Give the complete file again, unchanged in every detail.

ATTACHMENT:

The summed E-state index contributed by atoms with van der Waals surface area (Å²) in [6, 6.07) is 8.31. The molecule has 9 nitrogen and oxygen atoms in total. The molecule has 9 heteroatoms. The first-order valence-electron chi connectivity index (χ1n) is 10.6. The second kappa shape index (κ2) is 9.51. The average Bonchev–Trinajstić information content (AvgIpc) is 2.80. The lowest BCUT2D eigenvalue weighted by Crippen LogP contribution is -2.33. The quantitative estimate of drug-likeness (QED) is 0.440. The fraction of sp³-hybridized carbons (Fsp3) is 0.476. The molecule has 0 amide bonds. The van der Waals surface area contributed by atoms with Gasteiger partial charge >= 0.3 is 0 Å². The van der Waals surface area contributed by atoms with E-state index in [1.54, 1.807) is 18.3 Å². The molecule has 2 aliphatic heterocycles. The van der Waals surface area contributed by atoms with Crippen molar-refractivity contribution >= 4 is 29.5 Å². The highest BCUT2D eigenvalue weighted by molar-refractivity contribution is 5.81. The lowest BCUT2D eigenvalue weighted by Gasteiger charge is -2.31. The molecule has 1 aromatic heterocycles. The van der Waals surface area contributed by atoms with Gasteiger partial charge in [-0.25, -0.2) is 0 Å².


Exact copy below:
The summed E-state index contributed by atoms with van der Waals surface area (Å²) in [6, 6.07) is 8.31. The molecule has 9 nitrogen and oxygen atoms in total. The molecule has 9 heteroatoms. The first-order valence-electron chi connectivity index (χ1n) is 10.6. The second kappa shape index (κ2) is 9.51. The average Bonchev–Trinajstić information content (AvgIpc) is 2.80. The lowest BCUT2D eigenvalue weighted by Crippen LogP contribution is -2.33. The quantitative estimate of drug-likeness (QED) is 0.440. The fraction of sp³-hybridized carbons (Fsp3) is 0.476. The molecule has 0 amide bonds. The van der Waals surface area contributed by atoms with Gasteiger partial charge >= 0.3 is 0 Å². The van der Waals surface area contributed by atoms with E-state index in [1.54, 1.807) is 18.3 Å². The molecule has 2 aliphatic heterocycles. The van der Waals surface area contributed by atoms with Crippen molar-refractivity contribution >= 4 is 29.5 Å². The highest BCUT2D eigenvalue weighted by molar-refractivity contribution is 5.81. The lowest BCUT2D eigenvalue weighted by Gasteiger charge is -2.31. The molecule has 1 aromatic heterocycles. The van der Waals surface area contributed by atoms with Gasteiger partial charge in [-0.25, -0.2) is 0 Å².